“No other product has ever failed so convincingly. ” said the market research firm.
How would you feel if you are thinking of launching a new product and the market research firm tells you that consumers say that the thin colour of the new drink is totally unappetizing, the sticky mouth feel and the taste is ‘disgusting’?
It was in 1987 and Dietrich Mateschitz was thinking of launching his new drink, named Red Bull. He saw a great opportunity because the results were polarizing: 50% hated it and 50% loved it. Now it seems he was right: in 2006 he sold 3.000.000.000 cans of Red Bull, over 8.000.000 cans per day…
I think Red Bull is a fascinating marketing success story.
During a business trip in Thailand an Austrian executive discovers a strange product that helps him get over his jet lag, he talks with the company that makes the product and they set up a partnership to launch the product in Austria. The product is named Red Bull, the translation of the original Krating Daeng.
Not only do customers give a lot of negative feedback in market research but it takes them 5 years to get approval to launch this product that contains a lot of Taurine and Caffeine and after that only gas stations want to sell the product.
Suddenly clubbers and snowboarders discover the product and the vodka-Red Bull mix is born… and sales start to boom. Then international expansion follows. And today Red Bull controls 70% of the energy drinks market and is leader in 12 out of 13 markets where it competes.
I don’t know if I am more impressed by the perseverance to overcome the difficulties and the market resistance of the early years… or by the ability of Red Bull to successfully resist the attacks by the giant drink companies like Coca-Cola.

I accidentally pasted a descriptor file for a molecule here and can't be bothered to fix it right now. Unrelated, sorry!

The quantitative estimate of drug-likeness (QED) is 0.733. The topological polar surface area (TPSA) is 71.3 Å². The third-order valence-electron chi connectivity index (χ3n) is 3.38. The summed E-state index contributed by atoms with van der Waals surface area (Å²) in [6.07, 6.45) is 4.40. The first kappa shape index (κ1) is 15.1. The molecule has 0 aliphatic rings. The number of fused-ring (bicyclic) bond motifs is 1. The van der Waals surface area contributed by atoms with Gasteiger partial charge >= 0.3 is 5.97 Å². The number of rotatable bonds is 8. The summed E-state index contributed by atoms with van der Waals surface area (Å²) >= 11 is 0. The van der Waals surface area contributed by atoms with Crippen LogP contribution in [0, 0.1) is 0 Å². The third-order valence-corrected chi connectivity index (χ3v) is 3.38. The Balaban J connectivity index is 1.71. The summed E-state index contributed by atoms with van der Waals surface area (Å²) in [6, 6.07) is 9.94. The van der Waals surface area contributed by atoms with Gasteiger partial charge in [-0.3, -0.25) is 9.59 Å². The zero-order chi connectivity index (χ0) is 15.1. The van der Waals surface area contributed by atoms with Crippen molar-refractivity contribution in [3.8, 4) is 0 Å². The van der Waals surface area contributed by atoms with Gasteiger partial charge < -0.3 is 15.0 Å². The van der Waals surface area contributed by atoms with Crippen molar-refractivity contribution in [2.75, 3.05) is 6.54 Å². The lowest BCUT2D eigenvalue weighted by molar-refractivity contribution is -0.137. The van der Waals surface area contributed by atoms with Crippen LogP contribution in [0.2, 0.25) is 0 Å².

Red Bull has managed to build its brand as ‘the real thing’ in energy drinks, to be the first thing that comes to mind when thinking about energy drinks. They are 2 times more expensive than competition and are still the leaders. This is only possible if your brand is incredibly strong. Not only do you need to have the right product and story to tell… but also a lot of money.
Red Bull spends an incredible 35% of revenues on marketing. This is amazing when you know that large consumer goods companies spend 10% at most. But they spend their money very differently, and to me this is the key. In a way Red Bulls ‘gives money back’ to their core consumers to keep the brand fresh and cool. While competition does traditional advertising they spend all the money sponsoring events in extreme sports, party life or the edgy cutlural scene being very present in sports, arts, music and party for young people. The are in F1, in flight exhibitions, in DJ constests etc…
It’s like a virtuous cycle, if your brand is #1 you can charge higher prices than competition, then you can invest more in keeping your brand cool… But many would be tempted to invest less and keep more money for themselves…
So you guessed it, Red Bull is a company about events, about sponsorships, about Public Relations and you only need to go to their website to see this. It’s hard to find other stuff than events… but here is a direct link to some job opportunities at Red Bull.